Come to order, class; it is quiz time. Name the capitals of: Delaware, Vermont, Israel.
The first two are difficult. But almost everyone knows that Israel's capital is Jerusalem. So why is the U.S. Embassy in Tel Aviv? A timely question, that.
The United States has undertaken to sell sophisticated weapons to Saudi Arabia, which is working to prevent the occurrence on Israel's eastern front of what has occurred on Israel's southern front: peace. So in the interests of evenhandedness, prudence and common sense it is time to bring diplomacy into conformity with reality and reason by moving the U.S. Embassy to Jerusalem.
On Sept. 15, 1980, Ronald Reagan said of Jerusalem: "Its centrality to Jewish life is known to all. Jerusalem is now and will continue to be one city undivided, with continuing free access for all." Last week he again said that he favored a united Jerusalem under Israeli sovereignty.
But the bureaucracy's gears ground and out came an obfuscating "clarification" of the president's perfectly clear statement. It said "the future status of Jerusalem is to be determined through negotiations." However, it also said that Jerusalem "should remain undivided with free access to the holy sites."
Given that opposition to redividing the city, and given the certainty that Israel's government will be in Jerusalem as long as there is an Israel, U.S. policy must be that the only serious subjects for negotiations are codification of free access to, and perhaps some control of, the holy sites by the relevant religious constituencies. Negotiations can hardly be impeded by the presence of the U.S. Embassy in Jerusalem. That presence would simply accord with an indisputable fact-- Jerusalem is the capital--and a non-negotiable commitment: the United States does not favor, and no conceivable Israeli government would tolerate, redividing or "internationalizing" the city.
The relocation of the embassy should be done in conjunction with a formal ratification by the United States of three points that have been at least semi-endorsed by various administrations and could hardly be disavowed now:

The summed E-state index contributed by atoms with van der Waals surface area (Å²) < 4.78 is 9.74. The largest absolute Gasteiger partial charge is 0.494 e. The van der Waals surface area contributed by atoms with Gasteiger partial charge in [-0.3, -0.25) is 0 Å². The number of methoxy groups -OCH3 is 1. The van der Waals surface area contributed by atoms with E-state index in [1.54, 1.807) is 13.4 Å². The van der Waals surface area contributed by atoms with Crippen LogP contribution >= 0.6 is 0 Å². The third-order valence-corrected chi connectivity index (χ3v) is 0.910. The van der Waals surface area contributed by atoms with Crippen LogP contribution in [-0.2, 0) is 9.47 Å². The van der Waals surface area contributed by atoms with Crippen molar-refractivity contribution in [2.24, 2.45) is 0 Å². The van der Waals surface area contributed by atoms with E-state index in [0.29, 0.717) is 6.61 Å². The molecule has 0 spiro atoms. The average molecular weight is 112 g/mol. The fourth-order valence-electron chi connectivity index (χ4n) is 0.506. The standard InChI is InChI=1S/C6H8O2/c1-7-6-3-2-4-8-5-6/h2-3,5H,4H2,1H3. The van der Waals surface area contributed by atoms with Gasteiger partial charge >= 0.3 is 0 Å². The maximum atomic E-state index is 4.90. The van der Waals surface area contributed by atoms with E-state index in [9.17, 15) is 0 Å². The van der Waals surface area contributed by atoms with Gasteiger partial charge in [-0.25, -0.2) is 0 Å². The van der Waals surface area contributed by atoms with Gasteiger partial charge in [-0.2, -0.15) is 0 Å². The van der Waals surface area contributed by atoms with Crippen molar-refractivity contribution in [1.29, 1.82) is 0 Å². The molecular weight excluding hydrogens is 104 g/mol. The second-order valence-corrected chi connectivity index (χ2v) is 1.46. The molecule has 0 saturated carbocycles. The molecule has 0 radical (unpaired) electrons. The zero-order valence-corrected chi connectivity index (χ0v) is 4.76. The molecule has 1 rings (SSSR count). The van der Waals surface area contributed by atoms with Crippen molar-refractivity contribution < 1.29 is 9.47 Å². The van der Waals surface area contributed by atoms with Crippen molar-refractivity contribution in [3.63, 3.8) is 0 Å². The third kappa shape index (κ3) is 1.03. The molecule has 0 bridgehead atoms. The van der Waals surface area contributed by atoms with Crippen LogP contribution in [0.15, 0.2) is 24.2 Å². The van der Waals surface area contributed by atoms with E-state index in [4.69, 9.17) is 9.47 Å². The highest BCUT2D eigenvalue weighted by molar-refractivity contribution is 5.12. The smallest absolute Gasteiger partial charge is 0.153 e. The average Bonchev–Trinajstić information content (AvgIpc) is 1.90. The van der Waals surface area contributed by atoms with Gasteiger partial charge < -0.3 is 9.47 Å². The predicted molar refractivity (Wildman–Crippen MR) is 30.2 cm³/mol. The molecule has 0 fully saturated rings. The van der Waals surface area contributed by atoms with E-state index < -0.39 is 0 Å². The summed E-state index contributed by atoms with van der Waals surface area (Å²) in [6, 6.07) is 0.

First, the United States opposes creation of an independent Palestinian state between Jordan and Israel.
Second, the United States supports the right of Israel to secure borders, which cannot be those of 1967, and which must be settled by direct negotiations between Israel and Jordan. The United States insists that this is the intent of the U.N. resolution 242 and 338 correctly construed in light of its 1967 legislative history.
Third, the United States recognizes that Jerusalem is and ought forever to remain the capital of Israel.
The principal reason that will be given for not moving the U.S. Embassy is that Arab nations, and especially Saudi Arabia, would object. But that is one excellent reason for doing it. The Saudis, even more than the Israelis, need a demonstration that U.S. policy is not permanently hostage to Saudi preferences.
To facilitate the selling of AWACS, the U.S. government embraced the idea that the Saudi regime is moderate and statesmanlike. Since then, the U.S. government has managed to avoid noticing that the "new" Saudi peace plan is not noticeably new. Indeed, it is like the Holy Roman Empire, which was neither holy, nor Roman nor an empire.
The "Saudi peace plan" is hardly Saudi--it has PLO fingerprints all over it. It envisions not peace but the phased liquidation of Israel. And it is less a plan for negotiation than a set of demands that make negotiations difficult. It envisions a Palestinian state-- which means a PLO state--with East Jerusalem as its capital. No wonder the Saudis say the Soviet Union, of which the PLO is a client, has an "important role" to play in the plan.
The plan calls for the contraction of Israel, geographically, to the 1967 borders. It also calls for the dissolution of Israel, philosophically and morally. That is, it demands the "right of return" for Palestinian Arabs. That would divest Israel of an essential attribute of sovereignty--control of immigration. That would mean abandonment of the idea of Israel as a Jewish state, and the overwhelming of Israel, demographically.
Surely the aim of U.S. policy now should be to bring the Saudi regime into conformity with the recent U.S. description of it as moderate and statesmanlike. The first step should be to bring the Saudi regime to its senses by demonstrating that we have come to ours. The most efficient way to do that quickly is by demonstrating, through relocation of the U.S. Embassy, that we consider some questions closed, including the status of Jerusalem as Israel's indivisible capital.